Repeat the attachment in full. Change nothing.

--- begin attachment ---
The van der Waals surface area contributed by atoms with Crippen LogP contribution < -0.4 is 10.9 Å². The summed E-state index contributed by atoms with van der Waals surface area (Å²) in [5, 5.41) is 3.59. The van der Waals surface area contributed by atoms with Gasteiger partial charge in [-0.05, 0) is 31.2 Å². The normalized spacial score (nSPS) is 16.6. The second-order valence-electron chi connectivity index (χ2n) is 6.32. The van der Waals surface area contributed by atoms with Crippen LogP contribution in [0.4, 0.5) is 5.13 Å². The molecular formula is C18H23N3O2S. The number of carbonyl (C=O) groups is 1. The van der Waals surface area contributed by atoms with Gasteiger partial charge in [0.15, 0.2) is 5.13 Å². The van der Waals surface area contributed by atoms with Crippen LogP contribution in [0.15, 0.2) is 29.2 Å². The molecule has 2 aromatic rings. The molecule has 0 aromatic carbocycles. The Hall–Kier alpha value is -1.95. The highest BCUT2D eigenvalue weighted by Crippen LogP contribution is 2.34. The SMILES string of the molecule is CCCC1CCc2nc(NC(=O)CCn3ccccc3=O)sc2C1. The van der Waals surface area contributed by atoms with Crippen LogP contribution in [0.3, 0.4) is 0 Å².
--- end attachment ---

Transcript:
The van der Waals surface area contributed by atoms with Crippen LogP contribution < -0.4 is 10.9 Å². The summed E-state index contributed by atoms with van der Waals surface area (Å²) in [5, 5.41) is 3.59. The van der Waals surface area contributed by atoms with Gasteiger partial charge in [-0.05, 0) is 31.2 Å². The normalized spacial score (nSPS) is 16.6. The second-order valence-electron chi connectivity index (χ2n) is 6.32. The van der Waals surface area contributed by atoms with Crippen LogP contribution in [0.4, 0.5) is 5.13 Å². The molecular formula is C18H23N3O2S. The number of carbonyl (C=O) groups is 1. The van der Waals surface area contributed by atoms with Gasteiger partial charge in [0.15, 0.2) is 5.13 Å². The van der Waals surface area contributed by atoms with Crippen LogP contribution in [0.15, 0.2) is 29.2 Å². The molecule has 2 aromatic rings. The molecule has 0 aromatic carbocycles. The Hall–Kier alpha value is -1.95. The highest BCUT2D eigenvalue weighted by Crippen LogP contribution is 2.34. The SMILES string of the molecule is CCCC1CCc2nc(NC(=O)CCn3ccccc3=O)sc2C1. The van der Waals surface area contributed by atoms with Crippen LogP contribution in [0.3, 0.4) is 0 Å².